Saturday, August 29, 2009

There's a Formula for That

By Keith Fisher

In college, I learned about formulas. If I needed to find out the length of C on a right triangle I used, A2 + B2 = C2. For area calculations, Width in feet x Length in feet = square feet worked for me. Later, as a house builder, I figured concrete in cubic yards this way, Width in feet x Length in feet x Thickness in feet / 27 = Volume. Of course there is the famous formula, E=MC2. Or, energy equals mass multiplied by the speed of light squared. Of course it’s a little difficult to understand. Follow the link to hear Einstein explain it to you.

But I digress . . .

When the ladies in my critique group told me I’m not writing a romance, but women’s fiction, I asked them to tell me what romance is. To subsidize my lessons, I consulted a book called How to Write Romance, published by Writer’s Digest and edited by Romance Writers of America.

I found many answers, but my group said it has to follow the formula.

1. Boy meets girl.
2. Boy gets girl.
3. Boy loses girl
4. Boy gets girl back.
5. They live happily ever after.

“But what about Nicholas Sparks?” I said.
“He doesn’t write romance,” They said.

Having read Nights in Rodanthe, I shook my head. Okay, I admit it’s a guy thing, but I always assumed that when two people meet and fall in love, it’s romance. I learned that because Sparks ends his stories with a tragedy, its not considered romance.

“So what about Bridges of Madison County?” I asked.
“Not a romance,” They said.

I learned that even though a story could have romantic overtones, it has to follow the formula.

During this time of learning, I watched one of my favorite old movies, Father Goose. Starring Gary Grant and Leslie Caron. The role Cary plays is completely different than his usual suave and sophisticated leading man. He’s an alcoholic, anti-social, society drop out. He gets tricked into becoming a coast watcher on an island in WWII.

Enter the leading lady. She appears to be the opposite of him. So much so, they begin to hate each other. While watching the movie, I suddenly realized, the ladies were right.

The movie is classic, and it follows the formula.

1. Boy meets girl.
2. Boy hates girl.
3. Girl hates boy.
4. They fall in love.
5. They get married.
6. They almost lose each other.
7. They come back together for the final scenes, when we are assured they will live happily ever after.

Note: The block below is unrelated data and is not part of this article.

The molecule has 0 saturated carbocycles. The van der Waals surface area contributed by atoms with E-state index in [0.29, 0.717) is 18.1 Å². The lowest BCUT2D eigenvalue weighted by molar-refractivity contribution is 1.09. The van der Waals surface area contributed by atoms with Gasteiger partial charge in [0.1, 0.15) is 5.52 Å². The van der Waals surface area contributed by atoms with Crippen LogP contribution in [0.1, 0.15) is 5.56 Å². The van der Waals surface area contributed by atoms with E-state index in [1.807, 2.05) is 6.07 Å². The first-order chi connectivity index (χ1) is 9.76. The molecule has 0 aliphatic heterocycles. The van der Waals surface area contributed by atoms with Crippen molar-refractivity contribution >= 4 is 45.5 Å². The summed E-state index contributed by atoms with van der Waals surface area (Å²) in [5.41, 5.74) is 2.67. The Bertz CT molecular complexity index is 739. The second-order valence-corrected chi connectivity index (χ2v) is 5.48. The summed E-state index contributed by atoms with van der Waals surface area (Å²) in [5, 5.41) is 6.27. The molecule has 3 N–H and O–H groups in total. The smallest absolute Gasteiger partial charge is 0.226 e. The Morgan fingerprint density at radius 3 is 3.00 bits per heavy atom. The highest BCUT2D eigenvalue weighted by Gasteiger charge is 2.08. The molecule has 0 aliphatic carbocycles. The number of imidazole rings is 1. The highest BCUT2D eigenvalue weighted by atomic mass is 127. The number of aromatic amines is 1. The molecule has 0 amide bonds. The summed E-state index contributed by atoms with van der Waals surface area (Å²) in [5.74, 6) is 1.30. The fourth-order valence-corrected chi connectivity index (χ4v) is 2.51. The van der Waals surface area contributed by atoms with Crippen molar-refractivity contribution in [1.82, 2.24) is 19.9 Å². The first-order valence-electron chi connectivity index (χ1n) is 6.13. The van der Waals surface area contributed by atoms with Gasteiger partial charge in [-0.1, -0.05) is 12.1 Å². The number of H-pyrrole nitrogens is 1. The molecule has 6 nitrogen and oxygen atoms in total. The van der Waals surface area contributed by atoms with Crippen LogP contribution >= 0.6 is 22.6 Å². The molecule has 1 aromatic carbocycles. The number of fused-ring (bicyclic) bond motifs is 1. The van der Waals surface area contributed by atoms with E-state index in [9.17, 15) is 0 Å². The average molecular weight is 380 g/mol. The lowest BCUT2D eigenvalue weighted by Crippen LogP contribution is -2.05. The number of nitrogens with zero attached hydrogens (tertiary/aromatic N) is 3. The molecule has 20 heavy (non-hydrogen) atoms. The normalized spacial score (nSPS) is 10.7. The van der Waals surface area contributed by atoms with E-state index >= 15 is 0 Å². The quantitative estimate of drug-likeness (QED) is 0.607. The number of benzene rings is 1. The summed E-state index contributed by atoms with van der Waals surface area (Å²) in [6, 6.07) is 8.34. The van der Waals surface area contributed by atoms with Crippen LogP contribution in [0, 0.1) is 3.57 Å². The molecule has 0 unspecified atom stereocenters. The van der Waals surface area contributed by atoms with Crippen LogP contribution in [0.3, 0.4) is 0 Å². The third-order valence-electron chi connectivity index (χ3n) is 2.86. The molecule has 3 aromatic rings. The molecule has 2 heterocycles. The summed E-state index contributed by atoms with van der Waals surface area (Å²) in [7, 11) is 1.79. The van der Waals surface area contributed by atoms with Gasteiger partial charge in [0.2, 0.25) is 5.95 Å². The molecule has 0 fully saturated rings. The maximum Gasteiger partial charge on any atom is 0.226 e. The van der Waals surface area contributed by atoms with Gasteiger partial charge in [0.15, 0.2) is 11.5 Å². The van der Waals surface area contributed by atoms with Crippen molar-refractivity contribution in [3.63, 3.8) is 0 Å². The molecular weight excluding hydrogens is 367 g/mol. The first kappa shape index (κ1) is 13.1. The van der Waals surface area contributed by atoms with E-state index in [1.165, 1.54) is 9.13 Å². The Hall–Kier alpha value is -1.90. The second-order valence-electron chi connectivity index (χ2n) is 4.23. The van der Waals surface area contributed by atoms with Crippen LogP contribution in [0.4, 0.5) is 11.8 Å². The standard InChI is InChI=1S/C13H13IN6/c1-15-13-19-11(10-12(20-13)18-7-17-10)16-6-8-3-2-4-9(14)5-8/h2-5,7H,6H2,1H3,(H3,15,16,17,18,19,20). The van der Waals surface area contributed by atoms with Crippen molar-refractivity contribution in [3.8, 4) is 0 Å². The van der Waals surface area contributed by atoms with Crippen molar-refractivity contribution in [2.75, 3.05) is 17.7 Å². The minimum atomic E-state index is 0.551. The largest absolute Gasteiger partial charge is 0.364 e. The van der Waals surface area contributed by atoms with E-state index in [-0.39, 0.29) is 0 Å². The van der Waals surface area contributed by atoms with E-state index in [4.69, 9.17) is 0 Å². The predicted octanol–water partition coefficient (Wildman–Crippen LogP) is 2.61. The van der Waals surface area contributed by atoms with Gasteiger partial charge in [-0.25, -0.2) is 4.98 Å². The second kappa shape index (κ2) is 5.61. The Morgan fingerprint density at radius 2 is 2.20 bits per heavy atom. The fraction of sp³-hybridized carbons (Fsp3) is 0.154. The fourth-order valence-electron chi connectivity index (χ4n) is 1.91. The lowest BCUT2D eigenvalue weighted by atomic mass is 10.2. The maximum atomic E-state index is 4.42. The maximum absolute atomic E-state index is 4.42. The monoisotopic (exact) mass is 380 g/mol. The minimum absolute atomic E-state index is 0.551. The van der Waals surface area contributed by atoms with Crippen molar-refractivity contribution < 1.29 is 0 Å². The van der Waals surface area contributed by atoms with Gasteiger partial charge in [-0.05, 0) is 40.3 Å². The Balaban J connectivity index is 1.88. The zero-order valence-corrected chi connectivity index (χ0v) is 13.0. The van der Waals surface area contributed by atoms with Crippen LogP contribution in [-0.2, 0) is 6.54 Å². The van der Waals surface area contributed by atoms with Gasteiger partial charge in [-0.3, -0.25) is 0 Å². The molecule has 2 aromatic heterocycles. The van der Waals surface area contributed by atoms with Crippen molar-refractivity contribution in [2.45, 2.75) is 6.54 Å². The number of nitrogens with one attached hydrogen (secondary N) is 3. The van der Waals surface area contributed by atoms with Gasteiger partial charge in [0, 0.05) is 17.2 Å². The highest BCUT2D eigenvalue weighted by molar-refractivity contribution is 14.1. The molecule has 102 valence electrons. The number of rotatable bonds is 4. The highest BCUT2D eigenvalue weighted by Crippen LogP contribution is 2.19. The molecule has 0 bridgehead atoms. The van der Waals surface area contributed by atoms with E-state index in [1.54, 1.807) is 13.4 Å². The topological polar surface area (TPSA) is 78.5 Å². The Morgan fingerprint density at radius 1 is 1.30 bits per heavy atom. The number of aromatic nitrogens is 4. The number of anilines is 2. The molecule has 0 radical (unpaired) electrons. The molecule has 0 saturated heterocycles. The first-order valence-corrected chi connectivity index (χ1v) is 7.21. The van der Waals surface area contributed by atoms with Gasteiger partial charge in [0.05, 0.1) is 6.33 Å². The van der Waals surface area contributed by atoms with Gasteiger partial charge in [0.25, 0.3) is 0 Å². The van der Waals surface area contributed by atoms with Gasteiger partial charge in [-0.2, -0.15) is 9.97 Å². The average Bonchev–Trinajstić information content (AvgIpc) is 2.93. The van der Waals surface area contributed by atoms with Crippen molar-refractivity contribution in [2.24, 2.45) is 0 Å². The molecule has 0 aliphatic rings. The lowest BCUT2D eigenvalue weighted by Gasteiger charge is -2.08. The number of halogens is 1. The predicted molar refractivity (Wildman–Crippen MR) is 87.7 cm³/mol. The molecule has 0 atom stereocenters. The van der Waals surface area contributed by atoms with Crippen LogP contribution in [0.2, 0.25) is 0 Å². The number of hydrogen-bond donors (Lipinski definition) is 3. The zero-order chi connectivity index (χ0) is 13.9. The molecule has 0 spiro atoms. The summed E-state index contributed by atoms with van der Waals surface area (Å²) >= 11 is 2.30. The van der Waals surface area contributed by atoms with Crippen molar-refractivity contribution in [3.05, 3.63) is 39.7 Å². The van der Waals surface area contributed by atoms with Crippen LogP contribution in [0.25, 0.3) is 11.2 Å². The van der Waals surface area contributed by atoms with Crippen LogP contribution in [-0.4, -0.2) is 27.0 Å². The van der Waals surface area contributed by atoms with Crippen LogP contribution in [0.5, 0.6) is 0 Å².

Okay, so, even though my book has romantic elements, it is women’s fiction. I can live with that, because I’ve noticed that women are more critical than men, and if I write my story correctly, I will have accomplished something.

Of course you’ve noticed there are formulas to follow in every genre. Just like the Pythagorean Theorem helps me find the length of the hypotenuse on a right triangle, following a genre formula will help me plot my book. If I get it right, I might have a bestseller on my hands.

Good luck with your writing—see you next week.


Mary Campbell said...

I love that movie Father Goose. Great comparison.

Terresa said...

And I thought formulas were left up to men in white lab coats stirring up flavors off the New Jersey Turnpike.
Ahh, so much in this learning curve of writing...

L.T. Elliot said...

I never thought about it this way. I loved the Notebook and thought it was incredibly romantic but I guess it's kind of a tragedy. I suppose I saw an eternal kind of spin on it and so, to me, it was wildly romantic. However, if it helps you write, I don't care what formula it is. The world needs your voice, Keith. I've been reading your posts for a year+ now and I say that with absolute sincerity.

Keith Fisher said...

Thank you ladies for commenting. Lt, Thanks for helping me feel like I can really be a writer. Terresa, Your writing is fantastic. Men stirring up flavors off the New Jersey turnpike, thants good.
thank you Mary. Yeah I love that movie movie too. thanks for commenting.

Tristi said...

I didn't understand one word of that whole math thing ... but yes, you got the rest of it right on the head. And I loved Father Goose too.